Rome Total War

Rome: Total War (often abbreviated to RTW or Rome) is a PC strategy game developed by The Creative Assembly and released on 22 September 2004 by Activision. The Mac OS X version of the game was released on 5 February 2010 by Feral Interactive. The game is the third title in The Creative Assembly’s Total War series.

The game’s main campaign is set during the rule of the late Roman Republic and early Roman Empire (273 BC – AD 14), with the player assuming control of one of three Roman families; other factions are playable outside the main campaign. Gameplay consists of real-time tactical battles framed within a turn-based strategic campaign, taking place across Europe, North Africa and the Near East. On the large strategic scale, players spend each turn managing diplomacy, developing infrastructure, moving armies, and managing the population’s growth and orderliness through taxes and gladiatorial games, among other tasks. On the smaller scale, real-time battles against enemy armies take place within or between cities, with the player commanding forces which can contain thousands of individual soldiers.

Rome: Total War was released to near global critical acclaim, and has been well received by gamers, going on to generate a persistent and loyal modding fanbase. It is widely regarded to be among the greatest video games of all time.

The mechanics of the singleplayer game consists of two distinct phases. One is the Strategic, where game play is turn-based and the player is presented with a map of the Ancient Mediterranean world called the Strategic Map or Strat Map. This is where city building, economics, troop recruitment, diplomacy, and army deployments take place.

Tactical battles showcase the Real-Time-Strategy half of Rome Total War. They are initiated in the Campaign Game when either when the player attacks or is attacked by another faction and the player elects to fight on the Battle Map rather than allow the computer to automatically resolve the battle. They can also be played through a Custom Battle, Quick Battle, or in Multiplayer. In fact these latter modes of play consist entirely of tactical-level battles on the Battle Map.

As noted previously, battles fought on the Battle Map are done in real time. However, the player may pause at any time and and issue orders to their units, check their status, and verify where they may be moving to. This makes the game very forgiving for those not accustomed to RTS gameplay.

Sequels:

  • Barbarian Invasionshttp://en.wikipedia.org/wiki/Rome:_Total_War:_Barbarian_Invasion
    Barbarian Invasion is the first expansion for the personal computer game Rome: Total War which takes the action forward to the period of the decline of the Western Roman Empire. The Rome Total War Gold Edition includes both the original game as well as the Barbarian Invasion expansion pack. The campaign begins in 363 AD and ends in 476 AD. If the player has not achieved the campaign goals in 476, an option to quit or to continue the game is presented. The expansion includes simulation of the religious tension of the period, as three major religions (Christianity, Zoroastrianism and Paganism) fought for dominance. Also depicted are the great migrations of the Germanic and steppe peoples (notably the Huns) throughout Europe.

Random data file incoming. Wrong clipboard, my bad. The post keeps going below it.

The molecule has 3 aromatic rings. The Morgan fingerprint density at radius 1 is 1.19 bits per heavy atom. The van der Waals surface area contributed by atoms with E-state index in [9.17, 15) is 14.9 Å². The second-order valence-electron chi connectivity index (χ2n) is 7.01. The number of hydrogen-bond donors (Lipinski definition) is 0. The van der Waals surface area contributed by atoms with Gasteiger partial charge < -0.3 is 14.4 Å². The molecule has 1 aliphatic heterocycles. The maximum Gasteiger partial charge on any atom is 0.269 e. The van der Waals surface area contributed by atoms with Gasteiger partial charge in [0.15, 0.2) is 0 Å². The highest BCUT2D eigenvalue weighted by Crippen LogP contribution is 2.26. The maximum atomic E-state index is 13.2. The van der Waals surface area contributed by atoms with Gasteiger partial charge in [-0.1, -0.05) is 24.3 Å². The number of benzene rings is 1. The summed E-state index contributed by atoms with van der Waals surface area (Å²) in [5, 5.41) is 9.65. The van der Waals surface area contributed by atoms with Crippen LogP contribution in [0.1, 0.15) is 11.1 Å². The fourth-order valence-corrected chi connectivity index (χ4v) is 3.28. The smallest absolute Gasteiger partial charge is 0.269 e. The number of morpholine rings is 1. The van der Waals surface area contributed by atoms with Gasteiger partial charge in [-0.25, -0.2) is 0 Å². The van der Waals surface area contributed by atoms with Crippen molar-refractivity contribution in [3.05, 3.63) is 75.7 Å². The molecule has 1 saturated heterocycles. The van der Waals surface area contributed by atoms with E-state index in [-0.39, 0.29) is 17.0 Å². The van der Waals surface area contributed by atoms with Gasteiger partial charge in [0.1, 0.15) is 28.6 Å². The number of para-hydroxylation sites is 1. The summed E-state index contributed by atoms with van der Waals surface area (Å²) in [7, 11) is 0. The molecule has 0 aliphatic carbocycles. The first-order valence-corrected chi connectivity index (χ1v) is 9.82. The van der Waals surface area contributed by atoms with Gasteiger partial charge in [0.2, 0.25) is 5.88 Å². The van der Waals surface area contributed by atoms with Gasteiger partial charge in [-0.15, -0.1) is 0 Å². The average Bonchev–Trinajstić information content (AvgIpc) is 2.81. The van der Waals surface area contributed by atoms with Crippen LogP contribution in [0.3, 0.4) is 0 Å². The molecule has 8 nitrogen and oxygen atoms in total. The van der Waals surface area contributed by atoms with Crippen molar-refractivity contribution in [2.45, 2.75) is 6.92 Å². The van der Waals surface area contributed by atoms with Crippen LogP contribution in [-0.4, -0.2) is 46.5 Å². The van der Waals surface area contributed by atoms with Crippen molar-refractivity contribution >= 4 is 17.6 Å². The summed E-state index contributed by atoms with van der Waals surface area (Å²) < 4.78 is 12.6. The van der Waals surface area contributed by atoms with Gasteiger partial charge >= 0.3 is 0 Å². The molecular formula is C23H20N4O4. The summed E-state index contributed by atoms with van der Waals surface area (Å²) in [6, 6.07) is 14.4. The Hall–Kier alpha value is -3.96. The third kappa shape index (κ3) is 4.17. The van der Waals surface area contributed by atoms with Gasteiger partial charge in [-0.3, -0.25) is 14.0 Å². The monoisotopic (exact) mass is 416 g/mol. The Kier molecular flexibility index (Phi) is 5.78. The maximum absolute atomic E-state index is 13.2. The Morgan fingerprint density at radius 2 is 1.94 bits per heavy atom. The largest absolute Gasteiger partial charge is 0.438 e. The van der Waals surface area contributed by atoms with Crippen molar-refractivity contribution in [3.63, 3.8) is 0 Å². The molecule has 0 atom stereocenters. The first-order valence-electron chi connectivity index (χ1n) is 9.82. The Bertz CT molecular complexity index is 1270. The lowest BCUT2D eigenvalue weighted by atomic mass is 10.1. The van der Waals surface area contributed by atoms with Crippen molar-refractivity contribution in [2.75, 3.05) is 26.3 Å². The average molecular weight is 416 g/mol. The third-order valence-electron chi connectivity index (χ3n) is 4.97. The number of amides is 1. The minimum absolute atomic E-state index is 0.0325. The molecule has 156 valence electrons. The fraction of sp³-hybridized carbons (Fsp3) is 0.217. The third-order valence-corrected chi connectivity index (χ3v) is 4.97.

• Alexanderhttp://en.wikipedia.org/wiki/Rome:_Total_War:_Alexander
    Rome: Total War: Alexander is the second expansion for the personal computer game Rome: Total War. It is set in an earlier time period, putting the player in the role of Alexander the Great. It begins with Alexander’s ascension to the Macedonian throne in 336 BC and lasts for 100 turns, each of which, unlike the original game and the first expansion, Barbarian Invasion, do not represent six months (assuming that it follows Alexander’s actual reign of thirteen years, each turn would represent nearly seven weeks). The game is much the same as the original Rome: Total War, but with fewer factions, different units, and a different map. The player’s goal is to conquer 30 provinces, including key cities such as Tyre, Halicarnassus and Babylon, within the 100 turn limit. The game allows Alexander to live longer than the 33 years of his actual life. He died in Babylon on the afternoon of June 10–11, 323 BC, just one month short of turning 33.

Strategy guides & Fansites

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